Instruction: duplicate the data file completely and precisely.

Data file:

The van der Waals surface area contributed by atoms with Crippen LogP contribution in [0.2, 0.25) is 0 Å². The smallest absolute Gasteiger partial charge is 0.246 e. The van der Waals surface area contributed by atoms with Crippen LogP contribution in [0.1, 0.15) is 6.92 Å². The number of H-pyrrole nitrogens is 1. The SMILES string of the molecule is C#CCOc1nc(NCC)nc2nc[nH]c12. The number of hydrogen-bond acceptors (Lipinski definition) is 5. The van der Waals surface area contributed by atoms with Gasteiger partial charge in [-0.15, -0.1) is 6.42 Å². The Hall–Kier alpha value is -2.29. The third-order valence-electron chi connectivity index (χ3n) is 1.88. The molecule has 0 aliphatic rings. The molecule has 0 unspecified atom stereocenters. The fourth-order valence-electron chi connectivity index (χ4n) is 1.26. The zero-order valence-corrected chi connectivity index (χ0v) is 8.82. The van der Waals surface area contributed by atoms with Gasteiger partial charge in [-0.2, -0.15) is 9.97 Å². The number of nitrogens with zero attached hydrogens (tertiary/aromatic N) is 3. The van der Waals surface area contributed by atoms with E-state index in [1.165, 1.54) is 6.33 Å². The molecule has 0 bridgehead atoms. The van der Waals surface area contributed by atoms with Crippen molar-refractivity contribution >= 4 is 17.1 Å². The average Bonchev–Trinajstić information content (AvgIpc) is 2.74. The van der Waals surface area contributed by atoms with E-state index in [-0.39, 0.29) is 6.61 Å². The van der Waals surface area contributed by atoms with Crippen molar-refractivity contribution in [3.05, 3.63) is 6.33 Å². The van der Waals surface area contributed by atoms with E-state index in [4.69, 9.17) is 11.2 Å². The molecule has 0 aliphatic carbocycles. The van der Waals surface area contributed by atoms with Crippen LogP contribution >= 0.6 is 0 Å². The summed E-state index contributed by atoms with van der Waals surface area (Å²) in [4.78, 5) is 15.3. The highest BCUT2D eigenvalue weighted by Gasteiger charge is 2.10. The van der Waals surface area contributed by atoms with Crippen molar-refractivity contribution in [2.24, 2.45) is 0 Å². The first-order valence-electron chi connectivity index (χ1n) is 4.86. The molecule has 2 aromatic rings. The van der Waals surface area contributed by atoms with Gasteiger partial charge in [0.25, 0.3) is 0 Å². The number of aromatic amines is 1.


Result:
The van der Waals surface area contributed by atoms with Crippen LogP contribution in [0.2, 0.25) is 0 Å². The smallest absolute Gasteiger partial charge is 0.246 e. The van der Waals surface area contributed by atoms with Crippen LogP contribution in [0.1, 0.15) is 6.92 Å². The number of H-pyrrole nitrogens is 1. The SMILES string of the molecule is C#CCOc1nc(NCC)nc2nc[nH]c12. The number of hydrogen-bond acceptors (Lipinski definition) is 5. The van der Waals surface area contributed by atoms with Gasteiger partial charge in [-0.15, -0.1) is 6.42 Å². The Hall–Kier alpha value is -2.29. The third-order valence-electron chi connectivity index (χ3n) is 1.88. The molecule has 0 aliphatic rings. The molecule has 0 unspecified atom stereocenters. The fourth-order valence-electron chi connectivity index (χ4n) is 1.26. The zero-order valence-corrected chi connectivity index (χ0v) is 8.82. The van der Waals surface area contributed by atoms with Gasteiger partial charge in [-0.2, -0.15) is 9.97 Å². The number of nitrogens with zero attached hydrogens (tertiary/aromatic N) is 3. The van der Waals surface area contributed by atoms with E-state index in [1.165, 1.54) is 6.33 Å². The molecule has 0 bridgehead atoms. The van der Waals surface area contributed by atoms with Crippen molar-refractivity contribution >= 4 is 17.1 Å². The average Bonchev–Trinajstić information content (AvgIpc) is 2.74. The van der Waals surface area contributed by atoms with E-state index in [-0.39, 0.29) is 6.61 Å². The van der Waals surface area contributed by atoms with Crippen molar-refractivity contribution in [3.05, 3.63) is 6.33 Å². The van der Waals surface area contributed by atoms with E-state index in [4.69, 9.17) is 11.2 Å². The molecule has 0 aliphatic carbocycles. The van der Waals surface area contributed by atoms with Crippen LogP contribution >= 0.6 is 0 Å². The summed E-state index contributed by atoms with van der Waals surface area (Å²) in [4.78, 5) is 15.3. The highest BCUT2D eigenvalue weighted by Gasteiger charge is 2.10. The van der Waals surface area contributed by atoms with Crippen molar-refractivity contribution in [2.24, 2.45) is 0 Å². The first-order valence-electron chi connectivity index (χ1n) is 4.86. The molecule has 2 aromatic rings. The van der Waals surface area contributed by atoms with Gasteiger partial charge in [0.25, 0.3) is 0 Å². The number of aromatic amines is 1.